They include two top floors of Galleria at University Square and 318 Commons, a student residential building on First Avenue Southwest.

It includes both One Discovery Square and Two Discovery, part of the Destination Medical Center campus, for classrooms.

In another sign of anticipated growth, the U announced it was leasing eight floors at the DoubleTree by Hilton Rochester to be used for student housing. The lease starts in August of this year.

“We couldn’t do everything we’ve done so far if we hadn’t had partnerships,” Stewart said. “We have to house students. We can now put the whole freshman class in the DoubleTree.”


Carrell, who became UMR chancellor in 2018 and is only the school’s second leader, said she was heartened and encouraged by the regent’s unambiguously positive comments. She called them “wonderful” and “we need to deserve it everyday.”

But at times, Carrell sounded like a person attempting to pump the brakes on the more enthusiastic plans for UMR.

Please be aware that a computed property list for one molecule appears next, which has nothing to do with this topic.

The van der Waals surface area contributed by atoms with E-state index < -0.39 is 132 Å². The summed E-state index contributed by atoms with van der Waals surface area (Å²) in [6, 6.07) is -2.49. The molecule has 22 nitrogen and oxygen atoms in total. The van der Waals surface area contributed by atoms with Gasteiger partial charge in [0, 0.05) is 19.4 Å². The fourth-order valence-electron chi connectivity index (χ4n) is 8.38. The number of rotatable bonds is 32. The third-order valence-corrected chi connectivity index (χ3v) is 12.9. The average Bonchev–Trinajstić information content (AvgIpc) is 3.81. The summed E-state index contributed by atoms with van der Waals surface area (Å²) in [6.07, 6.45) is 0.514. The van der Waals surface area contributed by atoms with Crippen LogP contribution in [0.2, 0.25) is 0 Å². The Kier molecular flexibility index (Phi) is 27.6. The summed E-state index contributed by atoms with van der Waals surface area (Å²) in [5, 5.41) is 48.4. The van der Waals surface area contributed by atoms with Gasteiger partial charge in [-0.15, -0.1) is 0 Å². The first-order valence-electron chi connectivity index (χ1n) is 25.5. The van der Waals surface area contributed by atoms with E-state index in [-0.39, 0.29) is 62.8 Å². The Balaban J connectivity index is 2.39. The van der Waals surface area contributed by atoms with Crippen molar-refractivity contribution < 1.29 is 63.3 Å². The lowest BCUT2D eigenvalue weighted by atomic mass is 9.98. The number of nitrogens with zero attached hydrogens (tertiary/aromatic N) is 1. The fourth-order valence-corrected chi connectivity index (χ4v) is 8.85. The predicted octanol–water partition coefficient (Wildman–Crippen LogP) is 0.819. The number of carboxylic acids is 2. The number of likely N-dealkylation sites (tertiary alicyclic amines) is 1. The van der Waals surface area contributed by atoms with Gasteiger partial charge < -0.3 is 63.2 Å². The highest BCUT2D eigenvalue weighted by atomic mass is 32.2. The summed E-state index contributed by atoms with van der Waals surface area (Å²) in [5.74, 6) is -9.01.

UMR’s most aggressive growth scenario is to expand into a 2,500-student school, more than twice its current size. But Rosha expressed disappointment it wasn’t shooting higher.

“I think we should be making more of an investment,” Rosha said at February’s regents meeting. “I think we should be really looking to increase this campus into a larger campus.”

Carrell told the regent that UMR stands ready to use that investment “very prudently” when and if it happens. But she also said the school wants to grow in a manner that sustains its quality. In addition to meeting workforce needs, the school has shown success in narrowing the achievement gap between white and minority students.

“If there are those who are thinking about potential partnerships with the University of Minnesota here in Rochester, now is the time to be approaching us,” Carrell said.

For Stewart, one of UMR’s biggest cheerleaders, few things would be more satisfying than seeing the proposed campus take root and grow in downtown Rochester. Seeing it would probably rank up there with seeing the big “M” for the first time attached to the Galleria 16 years ago.

“I keep saying, ‘I want you to do this while I’m still here. I’m 90 years old,’” Stewart said.

But she also says the Rochester U will grow when the time is right.